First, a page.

In memory of Mr. R**, 57 years young. After a long and complicated hospital course, he spent his 35th wedding anniversary in the unit with his wife. That day, she shared their love story. This story is inspired their journey and devotion to one another.
After 3 weeks of hospitalization, Mr. R began to rapidly deteriorate. He started vomiting blood, becoming encephalopathic, hypothermic, and already cachectic, he pulled out his feeding tubing – impeding nutrition.
This happened almost instantaneously overnight.
You’ve waited days, months, years for this. Ever since you first saw her that fateful day back, you’ve known you wanted her. But it took time, sweat, blood, and tears to win her over. And now, as you prepare to commit to the love of your life before family, friends, and God, promising to serve, respect, and cherish her forever…
Did you ever think, if put to the test, just how much the vows would tie you two together?
I take you,
to be my lawfully wedded beloved,
to have and to hold,
from this day forward,
for better, for worse,
for richer, for poorer,
in sickness and in health,
until death do us part.
It’s the start of high school. Freshman year. Suddenly just as your nerves are pounding, so are your hormones raging and that childhood neighbor you’ve always had, suddenly comes back from summer break looking pretty darn cute. It takes months of careful planning and multiple attempts before you finally awkwardly suggest seeing a movie together.
WillyouImeandoyoukindawannaseeamoviewithmemaybepleasetomorrow? you say, all in one bated breath.
No, she says. I’m busy.
You’re crushed. You don’t mention it again.
Junior year and you’re seventeen and it’s the best time of your life. At last, you’ve out of the awkward stage and you’ve made it to the top of the social ladder; you’re on the football team. You don’t really know how it happened, it was talent you boast, but to yourself – you admit, it was probably mostly luck – but no matter what it is, you’re there.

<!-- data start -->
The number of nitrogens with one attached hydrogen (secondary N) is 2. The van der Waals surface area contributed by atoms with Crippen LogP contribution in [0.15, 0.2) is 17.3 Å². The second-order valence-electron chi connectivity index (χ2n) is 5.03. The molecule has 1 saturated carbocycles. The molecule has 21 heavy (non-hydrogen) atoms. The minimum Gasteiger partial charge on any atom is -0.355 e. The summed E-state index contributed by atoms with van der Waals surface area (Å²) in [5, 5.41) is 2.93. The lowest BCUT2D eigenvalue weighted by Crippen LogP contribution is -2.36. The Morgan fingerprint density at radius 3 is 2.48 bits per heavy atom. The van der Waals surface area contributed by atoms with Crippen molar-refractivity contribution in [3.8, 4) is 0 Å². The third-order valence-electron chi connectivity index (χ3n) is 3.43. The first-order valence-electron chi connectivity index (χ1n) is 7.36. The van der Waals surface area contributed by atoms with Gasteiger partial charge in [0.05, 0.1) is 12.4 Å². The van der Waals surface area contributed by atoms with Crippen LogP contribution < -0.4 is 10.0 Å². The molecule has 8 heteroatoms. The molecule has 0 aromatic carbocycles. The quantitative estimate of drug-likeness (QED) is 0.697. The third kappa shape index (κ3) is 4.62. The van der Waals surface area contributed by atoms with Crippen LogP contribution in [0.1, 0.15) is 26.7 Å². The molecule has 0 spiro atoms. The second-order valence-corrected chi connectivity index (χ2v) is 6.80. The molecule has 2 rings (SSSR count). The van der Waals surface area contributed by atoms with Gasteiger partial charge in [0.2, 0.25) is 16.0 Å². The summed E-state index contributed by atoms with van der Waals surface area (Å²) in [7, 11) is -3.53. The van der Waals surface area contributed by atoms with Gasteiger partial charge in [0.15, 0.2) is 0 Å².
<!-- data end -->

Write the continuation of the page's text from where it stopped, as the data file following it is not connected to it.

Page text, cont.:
And so is she. A cheerleader for your team. No, just for you, you smile to yourself.
You two have been becoming better friends in the past couple years, and now you have all the confidence in the world, typical of boys your age. You notice girls actually come up to talk to you know – what an ego boost – but you know you want no one else but her.
Butterflies and all, you ask her out.
She says yes.
Your world explodes in delight!! The year is pure bliss.
Senior year comes, and it’s a whirl wind. Applications, discussions about the future, and responsibilities versus dreams. You get into one of the top universities of the nation that you cannot say no to, but she plans to stay in-state. You and her end up picking different colleges. But you’re still naive and idealistic and in love and you declare to her that she’s the one.
No problem, you say.
It’s only four years, you say.
We’ll make it, you say.
You quickly realize how fun college is. And how much of a lame excuse the ‘I have a girlfriend’ mantra has begun to sound. Your new friends call you ‘whipped,’ and you’re starting to forget what she looks like.
Let’s break up, you call her to say.
But why? She cries over the phone.